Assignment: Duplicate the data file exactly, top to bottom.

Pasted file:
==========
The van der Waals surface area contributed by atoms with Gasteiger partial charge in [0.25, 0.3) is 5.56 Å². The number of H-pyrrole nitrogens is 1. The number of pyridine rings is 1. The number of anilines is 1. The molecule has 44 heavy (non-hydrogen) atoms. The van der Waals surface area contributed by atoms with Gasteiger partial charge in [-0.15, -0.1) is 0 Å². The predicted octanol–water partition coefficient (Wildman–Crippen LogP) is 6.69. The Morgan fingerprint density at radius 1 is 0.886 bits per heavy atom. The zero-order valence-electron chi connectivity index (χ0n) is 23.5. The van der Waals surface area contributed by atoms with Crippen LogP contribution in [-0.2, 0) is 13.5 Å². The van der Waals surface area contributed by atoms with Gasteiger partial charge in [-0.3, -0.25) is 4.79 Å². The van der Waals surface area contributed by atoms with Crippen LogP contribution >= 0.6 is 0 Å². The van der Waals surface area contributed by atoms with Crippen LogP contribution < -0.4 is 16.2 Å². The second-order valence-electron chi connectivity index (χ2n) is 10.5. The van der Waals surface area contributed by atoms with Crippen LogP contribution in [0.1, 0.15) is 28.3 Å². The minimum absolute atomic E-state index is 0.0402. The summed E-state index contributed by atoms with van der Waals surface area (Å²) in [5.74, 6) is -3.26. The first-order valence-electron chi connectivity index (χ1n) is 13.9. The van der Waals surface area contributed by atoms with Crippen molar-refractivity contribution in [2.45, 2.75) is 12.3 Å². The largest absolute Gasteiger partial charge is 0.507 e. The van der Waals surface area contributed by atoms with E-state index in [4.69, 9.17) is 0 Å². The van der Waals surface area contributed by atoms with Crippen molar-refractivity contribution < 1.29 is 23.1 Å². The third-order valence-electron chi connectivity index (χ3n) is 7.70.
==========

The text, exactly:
The van der Waals surface area contributed by atoms with Gasteiger partial charge in [0.25, 0.3) is 5.56 Å². The number of H-pyrrole nitrogens is 1. The number of pyridine rings is 1. The number of anilines is 1. The molecule has 44 heavy (non-hydrogen) atoms. The van der Waals surface area contributed by atoms with Gasteiger partial charge in [-0.15, -0.1) is 0 Å². The predicted octanol–water partition coefficient (Wildman–Crippen LogP) is 6.69. The Morgan fingerprint density at radius 1 is 0.886 bits per heavy atom. The zero-order valence-electron chi connectivity index (χ0n) is 23.5. The van der Waals surface area contributed by atoms with Crippen LogP contribution in [-0.2, 0) is 13.5 Å². The van der Waals surface area contributed by atoms with Gasteiger partial charge in [-0.3, -0.25) is 4.79 Å². The van der Waals surface area contributed by atoms with Crippen LogP contribution >= 0.6 is 0 Å². The van der Waals surface area contributed by atoms with Crippen LogP contribution < -0.4 is 16.2 Å². The second-order valence-electron chi connectivity index (χ2n) is 10.5. The van der Waals surface area contributed by atoms with Crippen LogP contribution in [0.1, 0.15) is 28.3 Å². The minimum absolute atomic E-state index is 0.0402. The summed E-state index contributed by atoms with van der Waals surface area (Å²) in [5.74, 6) is -3.26. The first-order valence-electron chi connectivity index (χ1n) is 13.9. The van der Waals surface area contributed by atoms with Crippen molar-refractivity contribution in [2.45, 2.75) is 12.3 Å². The largest absolute Gasteiger partial charge is 0.507 e. The van der Waals surface area contributed by atoms with E-state index in [4.69, 9.17) is 0 Å². The van der Waals surface area contributed by atoms with Crippen molar-refractivity contribution < 1.29 is 23.1 Å². The third-order valence-electron chi connectivity index (χ3n) is 7.70.